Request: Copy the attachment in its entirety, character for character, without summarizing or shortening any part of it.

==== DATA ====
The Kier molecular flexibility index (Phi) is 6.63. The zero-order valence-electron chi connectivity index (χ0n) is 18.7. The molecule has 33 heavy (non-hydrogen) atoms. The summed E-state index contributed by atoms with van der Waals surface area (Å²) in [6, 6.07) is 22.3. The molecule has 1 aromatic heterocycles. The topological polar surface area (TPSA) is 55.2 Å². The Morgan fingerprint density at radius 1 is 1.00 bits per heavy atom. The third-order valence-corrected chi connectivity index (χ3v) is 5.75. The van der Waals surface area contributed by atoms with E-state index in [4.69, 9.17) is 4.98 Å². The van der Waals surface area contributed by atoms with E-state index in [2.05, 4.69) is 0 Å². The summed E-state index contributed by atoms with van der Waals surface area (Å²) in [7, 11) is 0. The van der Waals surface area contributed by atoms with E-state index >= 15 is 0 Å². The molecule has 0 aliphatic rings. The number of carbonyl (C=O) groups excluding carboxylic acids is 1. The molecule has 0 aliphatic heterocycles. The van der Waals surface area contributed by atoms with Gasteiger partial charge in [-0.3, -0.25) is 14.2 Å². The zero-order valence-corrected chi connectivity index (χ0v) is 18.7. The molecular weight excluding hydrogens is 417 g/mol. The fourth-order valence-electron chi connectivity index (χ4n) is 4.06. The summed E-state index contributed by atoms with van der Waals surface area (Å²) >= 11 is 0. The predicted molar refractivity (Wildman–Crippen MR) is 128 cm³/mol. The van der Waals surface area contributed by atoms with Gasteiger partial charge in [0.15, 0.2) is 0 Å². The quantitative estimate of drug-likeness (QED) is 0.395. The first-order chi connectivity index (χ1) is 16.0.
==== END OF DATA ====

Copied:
The Kier molecular flexibility index (Phi) is 6.63. The zero-order valence-electron chi connectivity index (χ0n) is 18.7. The molecule has 33 heavy (non-hydrogen) atoms. The summed E-state index contributed by atoms with van der Waals surface area (Å²) in [6, 6.07) is 22.3. The molecule has 1 aromatic heterocycles. The topological polar surface area (TPSA) is 55.2 Å². The Morgan fingerprint density at radius 1 is 1.00 bits per heavy atom. The third-order valence-corrected chi connectivity index (χ3v) is 5.75. The van der Waals surface area contributed by atoms with E-state index in [4.69, 9.17) is 4.98 Å². The van der Waals surface area contributed by atoms with E-state index in [2.05, 4.69) is 0 Å². The summed E-state index contributed by atoms with van der Waals surface area (Å²) in [7, 11) is 0. The van der Waals surface area contributed by atoms with E-state index >= 15 is 0 Å². The molecule has 0 aliphatic rings. The number of carbonyl (C=O) groups excluding carboxylic acids is 1. The molecule has 0 aliphatic heterocycles. The van der Waals surface area contributed by atoms with Gasteiger partial charge in [-0.3, -0.25) is 14.2 Å². The zero-order valence-corrected chi connectivity index (χ0v) is 18.7. The molecular weight excluding hydrogens is 417 g/mol. The fourth-order valence-electron chi connectivity index (χ4n) is 4.06. The summed E-state index contributed by atoms with van der Waals surface area (Å²) >= 11 is 0. The predicted molar refractivity (Wildman–Crippen MR) is 128 cm³/mol. The van der Waals surface area contributed by atoms with Gasteiger partial charge in [0.15, 0.2) is 0 Å². The quantitative estimate of drug-likeness (QED) is 0.395. The first-order chi connectivity index (χ1) is 16.0.